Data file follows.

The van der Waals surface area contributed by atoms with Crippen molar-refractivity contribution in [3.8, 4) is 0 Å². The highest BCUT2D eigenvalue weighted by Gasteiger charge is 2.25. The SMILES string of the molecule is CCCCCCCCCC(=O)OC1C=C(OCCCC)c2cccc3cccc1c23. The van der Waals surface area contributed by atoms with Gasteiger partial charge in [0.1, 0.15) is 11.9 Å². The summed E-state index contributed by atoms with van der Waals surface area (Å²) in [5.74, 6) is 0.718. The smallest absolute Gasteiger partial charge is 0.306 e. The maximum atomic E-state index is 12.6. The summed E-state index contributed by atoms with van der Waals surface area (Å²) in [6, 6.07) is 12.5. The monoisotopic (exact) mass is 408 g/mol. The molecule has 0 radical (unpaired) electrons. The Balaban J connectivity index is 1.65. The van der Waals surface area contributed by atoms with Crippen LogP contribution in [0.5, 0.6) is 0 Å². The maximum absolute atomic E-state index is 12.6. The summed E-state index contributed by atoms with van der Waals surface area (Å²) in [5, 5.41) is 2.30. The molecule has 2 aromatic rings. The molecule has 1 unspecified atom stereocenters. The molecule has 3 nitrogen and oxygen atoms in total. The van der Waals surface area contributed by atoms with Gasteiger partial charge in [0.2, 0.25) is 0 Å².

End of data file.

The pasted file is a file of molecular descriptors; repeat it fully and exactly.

The van der Waals surface area contributed by atoms with Crippen molar-refractivity contribution in [3.8, 4) is 0 Å². The highest BCUT2D eigenvalue weighted by Gasteiger charge is 2.25. The SMILES string of the molecule is CCCCCCCCCC(=O)OC1C=C(OCCCC)c2cccc3cccc1c23. The van der Waals surface area contributed by atoms with Gasteiger partial charge in [0.1, 0.15) is 11.9 Å². The summed E-state index contributed by atoms with van der Waals surface area (Å²) in [5.74, 6) is 0.718. The smallest absolute Gasteiger partial charge is 0.306 e. The maximum atomic E-state index is 12.6. The summed E-state index contributed by atoms with van der Waals surface area (Å²) in [6, 6.07) is 12.5. The monoisotopic (exact) mass is 408 g/mol. The molecule has 0 radical (unpaired) electrons. The Balaban J connectivity index is 1.65. The van der Waals surface area contributed by atoms with Crippen LogP contribution in [0.5, 0.6) is 0 Å². The maximum absolute atomic E-state index is 12.6. The summed E-state index contributed by atoms with van der Waals surface area (Å²) in [5, 5.41) is 2.30. The molecule has 2 aromatic rings. The molecule has 1 unspecified atom stereocenters. The molecule has 3 nitrogen and oxygen atoms in total. The van der Waals surface area contributed by atoms with Gasteiger partial charge in [0.2, 0.25) is 0 Å².